Monday, September 7, 2009

"Death pools", coming to life again

The NY Times reports on efforts to buy and securitize life insurance policies, that would be sold to investors by people with terminal illnesses: Wall Street Pursues Profit in Bundles of Life Insurance . The idea is simple enough:

"Defenders of life settlements argue that creating a market to allow the ill or elderly to sell their policies for cash is a public service. Insurance companies, they note, offer only a “cash surrender value,” typically at a small fraction of the death benefit, when a policyholder wants to cash out, even after paying large premiums for many years.
Enter life settlement companies. Depending on various factors, they will pay 20 to 200 percent more than the surrender value an insurer would pay. "
"Mr. Terrell was the co-head of Bear Stearns’s longevity and mortality desk — which traded unrated portfolios of life settlements — and later worked at Goldman Sachs’s Institutional Life Companies, a venture that was introducing a trading platform for life settlements. He thinks securitized life policies have big potential, explaining that investors who want to spread their risks are constantly looking for new investments that do not move in tandem with their other investments.
“It’s an interesting asset class because it’s less correlated to the rest of the market than other asset classes,” Mr. Terrell said. "

But life insurance is the kind of product that has always had at least a tinge of repugnance, which is why many states have "insurable interest" laws saying that someone can only purchase insurance on your life if they have a reason to want you to be alive. "As discussed by Justice Oliver Wendell Holmes Jr. in a 1911 Supreme Court case: “A contract of insurance upon a life in which the insured has no interest is a pure wager that gives the insured a sinister counter interest in having the life come to an end” "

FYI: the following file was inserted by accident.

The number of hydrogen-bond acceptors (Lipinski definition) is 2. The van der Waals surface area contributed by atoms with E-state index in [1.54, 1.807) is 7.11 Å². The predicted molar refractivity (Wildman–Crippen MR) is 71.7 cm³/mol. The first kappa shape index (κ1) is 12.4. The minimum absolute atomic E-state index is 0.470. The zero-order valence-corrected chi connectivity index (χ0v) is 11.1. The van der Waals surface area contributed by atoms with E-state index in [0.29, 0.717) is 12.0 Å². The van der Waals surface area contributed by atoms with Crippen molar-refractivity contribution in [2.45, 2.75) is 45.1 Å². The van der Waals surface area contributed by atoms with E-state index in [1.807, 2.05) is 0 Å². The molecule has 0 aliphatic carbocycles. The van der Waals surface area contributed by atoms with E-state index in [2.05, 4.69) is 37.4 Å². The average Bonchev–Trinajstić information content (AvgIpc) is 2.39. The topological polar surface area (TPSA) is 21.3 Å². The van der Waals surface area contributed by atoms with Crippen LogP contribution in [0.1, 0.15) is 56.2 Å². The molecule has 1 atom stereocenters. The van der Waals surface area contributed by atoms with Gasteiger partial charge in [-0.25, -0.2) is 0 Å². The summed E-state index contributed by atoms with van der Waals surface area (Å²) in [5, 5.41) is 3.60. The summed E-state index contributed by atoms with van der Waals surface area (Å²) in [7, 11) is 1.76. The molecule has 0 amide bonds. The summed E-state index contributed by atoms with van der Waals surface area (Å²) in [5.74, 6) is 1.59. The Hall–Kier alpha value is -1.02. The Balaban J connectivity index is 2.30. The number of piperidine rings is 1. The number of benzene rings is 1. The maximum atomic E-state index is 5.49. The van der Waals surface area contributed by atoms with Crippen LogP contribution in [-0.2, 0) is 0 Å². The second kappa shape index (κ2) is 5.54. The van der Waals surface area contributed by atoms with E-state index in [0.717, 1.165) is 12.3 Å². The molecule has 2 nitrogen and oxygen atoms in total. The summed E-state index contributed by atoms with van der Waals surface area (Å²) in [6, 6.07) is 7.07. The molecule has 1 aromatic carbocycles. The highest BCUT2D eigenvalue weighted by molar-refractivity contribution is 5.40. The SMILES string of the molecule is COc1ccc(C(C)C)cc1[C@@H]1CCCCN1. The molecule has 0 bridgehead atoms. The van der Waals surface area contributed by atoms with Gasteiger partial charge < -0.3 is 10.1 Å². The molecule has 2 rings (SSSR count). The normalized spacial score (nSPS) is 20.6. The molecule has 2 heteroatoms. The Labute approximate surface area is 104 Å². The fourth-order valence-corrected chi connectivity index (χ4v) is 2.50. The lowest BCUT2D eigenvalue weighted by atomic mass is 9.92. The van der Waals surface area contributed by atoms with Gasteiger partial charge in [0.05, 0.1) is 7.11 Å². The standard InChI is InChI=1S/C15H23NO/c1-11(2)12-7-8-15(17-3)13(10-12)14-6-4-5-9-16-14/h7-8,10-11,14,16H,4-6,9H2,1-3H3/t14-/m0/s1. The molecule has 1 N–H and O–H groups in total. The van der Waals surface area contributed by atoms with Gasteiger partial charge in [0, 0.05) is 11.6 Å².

That's from my paper Repugnance as a Constraint on Markets , where I went on to say"The insurance industry lobbies against Stranger (or Investor) Owned Life Insurance (SOLI) and “viatical settlements,” which are third party markets and funds that purchase life insurance policies from elderly or terminally ill patients who wish to realize the cash value of their policies while still alive. The arguments against such funds often focus on the repugnance of having life insurance held by an entity that profits from deaths (in contrast to insurance companies, which make money when their customers continue living). Of course, sellers of annuities also profit from untimely deaths."(p41)

Some of the quotations from the NY Times story make me wonder whether the securitizers have fully mastered the potential repugnance issue of this kind of investment, and whether that might ultimately affect its success. See if any of these lines strike you as courting a reaction of repugnance.

"Goldman Sachs has developed a tradable index of life settlements, enabling investors to bet on whether people will live longer than expected or die sooner than planned....Spokesmen for Credit Suisse and Goldman Sachs declined to comment. "
"In addition to fraud, there is another potential risk for investors: that some people could live far longer than expected.
It is not just a hypothetical risk. That is what happened in the 1980s, when new treatments prolonged the life of AIDS patients. Investors who bought their policies on the expectation that the most victims would die within two years ended up losing money.
It happened again last fall when companies that calculate life expectancy determined that people were living longer. "
"The solution? A bond made up of life settlements would ideally have policies from people with a range of diseases — leukemia, lung cancer, heart disease, breast cancer, diabetes, Alzheimer’s. That is because if too many people with leukemia are in the securitization portfolio, and a cure is developed, the value of the bond would plummet. "
"But even with a math whiz calculating every possibility, some risks may not be apparent until after the fact. How can a computer accurately predict what would happen if health reform passed, for example, and better care for a large number of Americans meant that people generally started living longer? Or if a magic-bullet cure for all types of cancer was developed? If the computer models were wrong, investors could lose a lot of money."

No comments: